The United States is the world’s sole remaining superpower, but Americans often seem so inward-looking as to be almost provincial. Foreigners often express wonder that American television news, for instance, spends fewer minutes covering the rest of the world than the rest of the world’s news shows spend covering America.
A result is that American attention seems both vitally important and frustratingly elusive.
But when the world asks why America has forgotten Yemen and other conflicts like it, that has the situation backward. The truth is that inattention is the default, not the exception.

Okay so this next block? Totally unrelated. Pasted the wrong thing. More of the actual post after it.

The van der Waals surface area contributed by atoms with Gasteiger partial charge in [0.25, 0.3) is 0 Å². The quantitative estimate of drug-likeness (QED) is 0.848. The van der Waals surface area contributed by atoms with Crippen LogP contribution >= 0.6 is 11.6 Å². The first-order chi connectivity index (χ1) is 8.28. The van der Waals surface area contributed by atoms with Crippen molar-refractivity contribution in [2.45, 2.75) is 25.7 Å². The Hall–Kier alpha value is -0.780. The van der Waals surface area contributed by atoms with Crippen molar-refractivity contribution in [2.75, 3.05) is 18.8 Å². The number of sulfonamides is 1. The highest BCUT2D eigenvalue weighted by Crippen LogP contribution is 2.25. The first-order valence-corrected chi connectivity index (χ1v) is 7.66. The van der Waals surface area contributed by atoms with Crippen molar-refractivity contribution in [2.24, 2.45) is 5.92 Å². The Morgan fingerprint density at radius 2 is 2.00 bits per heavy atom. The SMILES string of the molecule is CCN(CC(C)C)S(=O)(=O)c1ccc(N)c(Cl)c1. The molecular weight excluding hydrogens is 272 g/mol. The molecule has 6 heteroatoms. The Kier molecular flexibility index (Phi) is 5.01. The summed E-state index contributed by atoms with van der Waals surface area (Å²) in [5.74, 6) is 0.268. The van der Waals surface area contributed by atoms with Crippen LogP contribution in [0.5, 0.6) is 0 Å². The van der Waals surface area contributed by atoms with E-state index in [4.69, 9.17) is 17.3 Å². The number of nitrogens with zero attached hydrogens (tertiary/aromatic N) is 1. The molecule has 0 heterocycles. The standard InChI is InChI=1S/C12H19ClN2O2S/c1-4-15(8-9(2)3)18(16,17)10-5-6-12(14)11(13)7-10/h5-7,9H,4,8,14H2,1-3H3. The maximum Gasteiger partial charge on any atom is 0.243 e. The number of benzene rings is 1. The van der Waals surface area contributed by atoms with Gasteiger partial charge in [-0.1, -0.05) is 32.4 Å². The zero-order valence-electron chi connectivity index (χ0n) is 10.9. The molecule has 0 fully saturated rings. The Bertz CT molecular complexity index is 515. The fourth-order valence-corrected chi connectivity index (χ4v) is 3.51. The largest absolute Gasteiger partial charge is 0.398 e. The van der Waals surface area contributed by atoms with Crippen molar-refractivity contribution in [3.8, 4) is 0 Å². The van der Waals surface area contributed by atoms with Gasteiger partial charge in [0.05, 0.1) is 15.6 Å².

Conflicts gain sustained American attention only when they provide a compelling story line that appeals to both the public and political actors, and for reasons beyond the human toll. That often requires some combination of immediate relevance to American interests, resonance with American political debates or cultural issues, and, perhaps most of all, an emotionally engaging frame of clearly identifiable good guys and bad guys.
Amanda Taub, “Why Some Wars Get More Attention Than Others”, The New York Times (2 October 2016), 8.